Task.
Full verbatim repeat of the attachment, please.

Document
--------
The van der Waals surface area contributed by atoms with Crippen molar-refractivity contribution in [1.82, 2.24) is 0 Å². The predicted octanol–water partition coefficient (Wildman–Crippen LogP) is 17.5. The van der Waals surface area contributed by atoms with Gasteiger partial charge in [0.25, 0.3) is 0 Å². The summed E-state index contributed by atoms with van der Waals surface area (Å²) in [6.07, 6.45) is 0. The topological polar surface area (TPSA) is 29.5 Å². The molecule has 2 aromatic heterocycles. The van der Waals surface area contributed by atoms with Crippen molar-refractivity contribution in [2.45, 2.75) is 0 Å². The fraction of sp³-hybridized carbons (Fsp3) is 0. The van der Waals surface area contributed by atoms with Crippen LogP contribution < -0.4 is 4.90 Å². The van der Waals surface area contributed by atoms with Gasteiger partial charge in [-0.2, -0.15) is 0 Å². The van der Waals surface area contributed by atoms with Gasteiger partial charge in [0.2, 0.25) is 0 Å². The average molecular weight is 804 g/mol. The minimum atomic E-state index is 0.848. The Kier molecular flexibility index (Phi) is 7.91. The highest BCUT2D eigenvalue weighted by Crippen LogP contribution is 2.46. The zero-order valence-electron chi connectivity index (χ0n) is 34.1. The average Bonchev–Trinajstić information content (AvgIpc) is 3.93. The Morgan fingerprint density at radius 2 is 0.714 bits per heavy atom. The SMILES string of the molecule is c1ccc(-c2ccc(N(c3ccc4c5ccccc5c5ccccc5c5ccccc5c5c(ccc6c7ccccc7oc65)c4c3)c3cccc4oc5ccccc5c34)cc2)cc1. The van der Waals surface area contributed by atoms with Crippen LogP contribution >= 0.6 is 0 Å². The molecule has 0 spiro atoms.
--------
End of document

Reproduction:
The van der Waals surface area contributed by atoms with Crippen molar-refractivity contribution in [1.82, 2.24) is 0 Å². The predicted octanol–water partition coefficient (Wildman–Crippen LogP) is 17.5. The van der Waals surface area contributed by atoms with Gasteiger partial charge in [0.25, 0.3) is 0 Å². The summed E-state index contributed by atoms with van der Waals surface area (Å²) in [6.07, 6.45) is 0. The topological polar surface area (TPSA) is 29.5 Å². The molecule has 2 aromatic heterocycles. The van der Waals surface area contributed by atoms with Crippen molar-refractivity contribution in [2.45, 2.75) is 0 Å². The fraction of sp³-hybridized carbons (Fsp3) is 0. The van der Waals surface area contributed by atoms with Crippen LogP contribution < -0.4 is 4.90 Å². The van der Waals surface area contributed by atoms with Gasteiger partial charge in [-0.2, -0.15) is 0 Å². The van der Waals surface area contributed by atoms with Gasteiger partial charge in [0.2, 0.25) is 0 Å². The average molecular weight is 804 g/mol. The minimum atomic E-state index is 0.848. The Kier molecular flexibility index (Phi) is 7.91. The highest BCUT2D eigenvalue weighted by Crippen LogP contribution is 2.46. The zero-order valence-electron chi connectivity index (χ0n) is 34.1. The average Bonchev–Trinajstić information content (AvgIpc) is 3.93. The Morgan fingerprint density at radius 2 is 0.714 bits per heavy atom. The SMILES string of the molecule is c1ccc(-c2ccc(N(c3ccc4c5ccccc5c5ccccc5c5ccccc5c5c(ccc6c7ccccc7oc65)c4c3)c3cccc4oc5ccccc5c34)cc2)cc1. The van der Waals surface area contributed by atoms with Crippen LogP contribution >= 0.6 is 0 Å². The molecule has 0 spiro atoms.